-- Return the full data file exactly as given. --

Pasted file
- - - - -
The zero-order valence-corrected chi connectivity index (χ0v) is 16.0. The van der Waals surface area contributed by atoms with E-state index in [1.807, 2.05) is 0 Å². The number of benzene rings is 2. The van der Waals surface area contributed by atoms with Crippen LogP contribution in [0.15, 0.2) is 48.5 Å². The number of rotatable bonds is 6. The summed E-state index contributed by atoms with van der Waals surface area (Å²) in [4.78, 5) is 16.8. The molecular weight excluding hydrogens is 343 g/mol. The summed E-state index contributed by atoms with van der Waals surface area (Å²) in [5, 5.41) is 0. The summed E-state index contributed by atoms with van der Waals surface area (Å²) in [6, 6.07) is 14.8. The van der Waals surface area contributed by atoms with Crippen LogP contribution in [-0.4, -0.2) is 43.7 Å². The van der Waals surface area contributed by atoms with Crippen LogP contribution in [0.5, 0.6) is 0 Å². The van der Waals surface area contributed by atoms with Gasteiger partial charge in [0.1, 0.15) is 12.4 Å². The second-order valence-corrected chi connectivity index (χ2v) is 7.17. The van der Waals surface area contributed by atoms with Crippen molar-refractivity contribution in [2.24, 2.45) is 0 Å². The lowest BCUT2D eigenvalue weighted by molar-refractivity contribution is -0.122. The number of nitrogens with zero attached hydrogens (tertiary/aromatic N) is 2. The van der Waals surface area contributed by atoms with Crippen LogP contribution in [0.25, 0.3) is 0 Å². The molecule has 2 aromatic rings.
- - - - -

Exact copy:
The zero-order valence-corrected chi connectivity index (χ0v) is 16.0. The van der Waals surface area contributed by atoms with E-state index in [1.807, 2.05) is 0 Å². The number of benzene rings is 2. The van der Waals surface area contributed by atoms with Crippen LogP contribution in [0.15, 0.2) is 48.5 Å². The number of rotatable bonds is 6. The summed E-state index contributed by atoms with van der Waals surface area (Å²) in [4.78, 5) is 16.8. The molecular weight excluding hydrogens is 343 g/mol. The summed E-state index contributed by atoms with van der Waals surface area (Å²) in [5, 5.41) is 0. The summed E-state index contributed by atoms with van der Waals surface area (Å²) in [6, 6.07) is 14.8. The van der Waals surface area contributed by atoms with Crippen LogP contribution in [-0.4, -0.2) is 43.7 Å². The van der Waals surface area contributed by atoms with Crippen LogP contribution in [0.5, 0.6) is 0 Å². The van der Waals surface area contributed by atoms with Gasteiger partial charge in [0.1, 0.15) is 12.4 Å². The second-order valence-corrected chi connectivity index (χ2v) is 7.17. The van der Waals surface area contributed by atoms with Crippen molar-refractivity contribution in [2.24, 2.45) is 0 Å². The lowest BCUT2D eigenvalue weighted by molar-refractivity contribution is -0.122. The number of nitrogens with zero attached hydrogens (tertiary/aromatic N) is 2. The van der Waals surface area contributed by atoms with Crippen LogP contribution in [0.25, 0.3) is 0 Å². The molecule has 2 aromatic rings.